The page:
Women’s wealth is rising, and the autonomy and sense of ownership women feel over their wealth is also growing.
Yet there are also daunting realities: 42% of marriages now end in divorce¹. And while divorce is harrowing for everyone, women can experience an outsized effect of the financial consequences.
To better understand the attitudes and implications of women’s growing wealth we undertook a survey Me, my money and I: the growing financial autonomy of UK women – which you can read in full here.
And while this article
noted a behavioural shift in the way women manage their wealth – and the potential arising from that independence – we also identified the impact divorce can have on women’s finances if they are not prepared.
Among the five key findings:
- Less than two thirds of women were aware of their partner’s personal wealth and financial situation during a relationship
- Only a third of divorced women expect to secure a comfortable retirement
- Only one in four divorced women had an accurate picture of their joint finances while in a relationship
- UK women significantly under-estimate the impact divorce can have on their finances, with one in two (48%) divorcees ranking this life event as the most detrimental on their finances
- Almost two in five (37%) women wish they had retained greater financial independence and engagement over the course of a relationship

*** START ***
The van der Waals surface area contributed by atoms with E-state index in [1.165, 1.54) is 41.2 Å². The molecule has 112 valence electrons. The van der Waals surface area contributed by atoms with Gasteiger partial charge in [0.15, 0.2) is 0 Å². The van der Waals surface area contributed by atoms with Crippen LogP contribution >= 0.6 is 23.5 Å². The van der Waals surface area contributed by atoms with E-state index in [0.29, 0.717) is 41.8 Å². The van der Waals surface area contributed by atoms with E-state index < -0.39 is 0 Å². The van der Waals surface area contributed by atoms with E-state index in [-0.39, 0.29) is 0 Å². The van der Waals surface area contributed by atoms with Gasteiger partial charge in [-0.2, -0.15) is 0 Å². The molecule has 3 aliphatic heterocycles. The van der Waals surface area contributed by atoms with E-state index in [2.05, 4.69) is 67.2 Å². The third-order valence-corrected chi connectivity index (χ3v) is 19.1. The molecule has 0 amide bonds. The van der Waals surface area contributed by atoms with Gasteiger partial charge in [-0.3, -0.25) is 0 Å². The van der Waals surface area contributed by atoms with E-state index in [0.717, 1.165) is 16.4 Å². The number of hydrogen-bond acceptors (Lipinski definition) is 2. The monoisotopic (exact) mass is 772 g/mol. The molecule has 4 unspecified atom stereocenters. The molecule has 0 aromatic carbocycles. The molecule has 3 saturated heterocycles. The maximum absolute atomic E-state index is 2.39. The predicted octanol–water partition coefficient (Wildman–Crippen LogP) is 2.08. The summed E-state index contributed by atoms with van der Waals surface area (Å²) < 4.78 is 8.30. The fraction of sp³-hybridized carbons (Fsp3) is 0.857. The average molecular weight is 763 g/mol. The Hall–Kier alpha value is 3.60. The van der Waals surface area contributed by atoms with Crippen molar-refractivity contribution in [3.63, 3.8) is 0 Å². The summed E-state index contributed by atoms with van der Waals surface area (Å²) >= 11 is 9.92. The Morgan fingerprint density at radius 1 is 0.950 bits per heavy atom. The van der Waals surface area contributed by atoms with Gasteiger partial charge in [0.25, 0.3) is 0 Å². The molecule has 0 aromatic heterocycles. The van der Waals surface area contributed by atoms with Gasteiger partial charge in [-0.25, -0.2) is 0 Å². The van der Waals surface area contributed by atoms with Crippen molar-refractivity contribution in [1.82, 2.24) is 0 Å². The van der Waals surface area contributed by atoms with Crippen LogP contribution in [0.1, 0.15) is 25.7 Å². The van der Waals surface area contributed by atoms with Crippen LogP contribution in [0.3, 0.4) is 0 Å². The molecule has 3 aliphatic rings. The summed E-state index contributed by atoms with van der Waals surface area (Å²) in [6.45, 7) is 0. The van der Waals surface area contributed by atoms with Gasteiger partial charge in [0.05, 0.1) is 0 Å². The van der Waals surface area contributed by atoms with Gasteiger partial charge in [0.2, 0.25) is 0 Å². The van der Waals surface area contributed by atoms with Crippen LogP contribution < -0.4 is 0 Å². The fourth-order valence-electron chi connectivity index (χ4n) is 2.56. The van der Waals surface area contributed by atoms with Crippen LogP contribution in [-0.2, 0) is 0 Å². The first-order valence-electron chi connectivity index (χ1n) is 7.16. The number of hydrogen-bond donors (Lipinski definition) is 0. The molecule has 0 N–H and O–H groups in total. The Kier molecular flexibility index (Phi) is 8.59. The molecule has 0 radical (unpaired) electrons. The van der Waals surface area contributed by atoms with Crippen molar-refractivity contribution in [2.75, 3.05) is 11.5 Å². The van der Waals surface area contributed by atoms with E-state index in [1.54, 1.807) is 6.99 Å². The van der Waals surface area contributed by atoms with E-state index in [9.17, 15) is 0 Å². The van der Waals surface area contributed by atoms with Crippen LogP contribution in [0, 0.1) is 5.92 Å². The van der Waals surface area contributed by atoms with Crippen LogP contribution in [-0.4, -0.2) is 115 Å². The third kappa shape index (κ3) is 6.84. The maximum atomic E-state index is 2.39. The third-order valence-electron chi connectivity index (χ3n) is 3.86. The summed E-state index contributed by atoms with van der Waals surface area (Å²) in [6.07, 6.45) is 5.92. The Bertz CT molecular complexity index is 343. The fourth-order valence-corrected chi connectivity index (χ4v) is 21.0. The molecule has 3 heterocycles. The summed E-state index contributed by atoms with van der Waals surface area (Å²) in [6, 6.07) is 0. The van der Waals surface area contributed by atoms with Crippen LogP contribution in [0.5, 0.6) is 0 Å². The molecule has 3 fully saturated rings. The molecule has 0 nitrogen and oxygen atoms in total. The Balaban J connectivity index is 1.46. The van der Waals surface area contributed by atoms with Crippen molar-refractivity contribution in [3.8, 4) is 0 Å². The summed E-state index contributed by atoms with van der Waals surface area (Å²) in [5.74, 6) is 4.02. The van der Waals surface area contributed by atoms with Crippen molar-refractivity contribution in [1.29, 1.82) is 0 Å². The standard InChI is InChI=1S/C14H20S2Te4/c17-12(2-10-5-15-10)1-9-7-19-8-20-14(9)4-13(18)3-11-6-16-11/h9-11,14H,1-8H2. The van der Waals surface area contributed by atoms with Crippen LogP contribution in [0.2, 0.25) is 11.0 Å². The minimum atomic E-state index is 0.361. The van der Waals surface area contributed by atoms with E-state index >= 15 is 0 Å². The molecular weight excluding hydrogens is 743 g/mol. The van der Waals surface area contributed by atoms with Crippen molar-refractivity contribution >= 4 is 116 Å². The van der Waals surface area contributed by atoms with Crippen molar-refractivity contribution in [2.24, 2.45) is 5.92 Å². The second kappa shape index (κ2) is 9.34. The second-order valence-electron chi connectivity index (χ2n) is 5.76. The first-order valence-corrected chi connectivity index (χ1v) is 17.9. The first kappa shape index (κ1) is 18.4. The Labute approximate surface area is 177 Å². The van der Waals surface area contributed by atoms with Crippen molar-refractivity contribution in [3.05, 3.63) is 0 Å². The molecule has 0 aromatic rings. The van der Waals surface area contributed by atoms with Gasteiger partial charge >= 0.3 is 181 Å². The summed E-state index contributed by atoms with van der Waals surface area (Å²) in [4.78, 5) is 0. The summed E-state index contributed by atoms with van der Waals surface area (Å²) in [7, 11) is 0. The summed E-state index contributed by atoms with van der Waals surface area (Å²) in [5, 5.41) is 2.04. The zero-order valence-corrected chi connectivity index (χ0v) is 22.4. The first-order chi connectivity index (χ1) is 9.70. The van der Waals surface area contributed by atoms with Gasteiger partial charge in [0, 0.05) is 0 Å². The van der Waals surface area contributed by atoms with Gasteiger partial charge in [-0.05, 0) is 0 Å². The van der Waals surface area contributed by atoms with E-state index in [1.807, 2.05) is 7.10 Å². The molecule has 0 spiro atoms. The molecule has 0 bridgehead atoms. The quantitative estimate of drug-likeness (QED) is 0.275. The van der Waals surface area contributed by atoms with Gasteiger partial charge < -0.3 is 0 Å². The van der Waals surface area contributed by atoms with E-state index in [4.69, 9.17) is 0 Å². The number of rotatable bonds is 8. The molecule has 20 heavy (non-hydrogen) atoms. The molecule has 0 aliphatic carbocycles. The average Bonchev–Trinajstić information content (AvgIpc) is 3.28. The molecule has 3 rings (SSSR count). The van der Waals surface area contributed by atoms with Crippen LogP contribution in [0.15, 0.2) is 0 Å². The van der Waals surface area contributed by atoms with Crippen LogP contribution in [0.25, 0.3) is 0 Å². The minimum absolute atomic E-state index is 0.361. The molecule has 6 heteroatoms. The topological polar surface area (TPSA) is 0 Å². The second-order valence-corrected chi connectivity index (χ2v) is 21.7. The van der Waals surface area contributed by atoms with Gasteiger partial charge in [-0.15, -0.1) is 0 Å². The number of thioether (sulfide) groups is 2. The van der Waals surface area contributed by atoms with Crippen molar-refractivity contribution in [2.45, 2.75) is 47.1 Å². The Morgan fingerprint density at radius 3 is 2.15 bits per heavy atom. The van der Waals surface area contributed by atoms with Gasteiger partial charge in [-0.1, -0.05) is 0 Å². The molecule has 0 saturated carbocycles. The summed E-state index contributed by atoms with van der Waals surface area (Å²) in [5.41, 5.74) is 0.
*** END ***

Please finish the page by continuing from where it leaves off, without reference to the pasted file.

The report highlights the challenges and opportunities women face as they accumulate more wealth, as Netwealth’s CEO Charlotte Ransom explains: “Women’s relationship with their wealth is being rapidly redefined, as societal and economic forces add further complexity to the way in which they accumulate, manage and grow their assets.
“As a result, the traditional approach to managing finances jointly is being over-turned by a new generation of financially more autonomous females.”
Charlotte also advocates that women should do more to ensure they take control of their own financial futures – to be better prepared in the face of such a life-changing event as a divorce.
“Investing is a crucial area of personal finance that is often still perceived to be a ‘man’s game’. By failing to participate, women are significantly missing out on the opportunity to grow their investments year on year to help close the wealth gap.”
Please remember that when investing your capital is at risk.
¹ ONS Divorce Statistics, September 2018